Netflix keeps jamming. The tele itself is fine. It’s my new $5 wristwatch I can’t work. It does everything but tell the time. The instructions are presumably Spanish: INSTRUCCIONES PAR LINEA DE RELOJES 3 ATM – so I can’t work it out.

            Liked by 1 person

            Reply
      1. Shubha Athavale

        You are a magician with your plants Bruce, I can tell from the photos of your kumera!
        There’s a story teller by the name Bruce
        Who has put his talent to good use
        With his tales and his plants
        And the poems he chants
        There’s not much I can say
        Except he makes my day

        Liked by 2 people

        Reply
  1. arlingwoman

    I like this story and the fact he squeaked in and got what he wanted and provided vast pleasure to new entrants. Also that his friends were glad to see him, but not too glad…what a hoot. Have you read Mark Twain’s Letters From the Earth? You might enjoy them.

    Liked by 1 person

    Reply
    1. Bruce Goodman Post author

      No – I should try. I tried once to read Huckleberry (or was it Sawyer?) and couldn’t understand a word! It was easier to read the Yorkshire accent in “Wuthering Heights” than to read the Twain dialect!!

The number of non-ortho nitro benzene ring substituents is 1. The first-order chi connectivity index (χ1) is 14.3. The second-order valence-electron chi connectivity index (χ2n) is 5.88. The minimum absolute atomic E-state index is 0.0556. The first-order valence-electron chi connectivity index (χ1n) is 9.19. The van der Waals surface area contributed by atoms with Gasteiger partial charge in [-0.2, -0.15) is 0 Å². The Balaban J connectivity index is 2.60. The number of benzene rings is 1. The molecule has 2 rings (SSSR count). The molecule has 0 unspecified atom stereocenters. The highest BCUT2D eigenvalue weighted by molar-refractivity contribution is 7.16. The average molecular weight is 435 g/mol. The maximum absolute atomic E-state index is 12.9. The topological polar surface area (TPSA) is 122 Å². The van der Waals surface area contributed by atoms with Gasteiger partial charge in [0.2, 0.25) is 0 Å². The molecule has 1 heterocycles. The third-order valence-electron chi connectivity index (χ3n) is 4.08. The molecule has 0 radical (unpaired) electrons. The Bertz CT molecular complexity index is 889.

Like

      Reply
        1. Cynthia Jobin

          I’m a big fan of Mark Twain—one of the wittiest people ever. I guess most people only know him from Tom Sawyer and Huckleberry Finn, because those are most often presented in schools; but much of his other work, and the transcripts of his talks when he travelled and gave “lectures” are very entertaining in their insight and wry humor.

          Liked by 1 person

          Reply
          1. Bruce Goodman Post author

            I must read the other works. I got completely bewildered by the “black” dialect in the other works. Have you seen the real live movie of Twain walking outside his house smoking a cigarette? I think it’s on youtube somewhere and only a recently rediscovered bit of photography.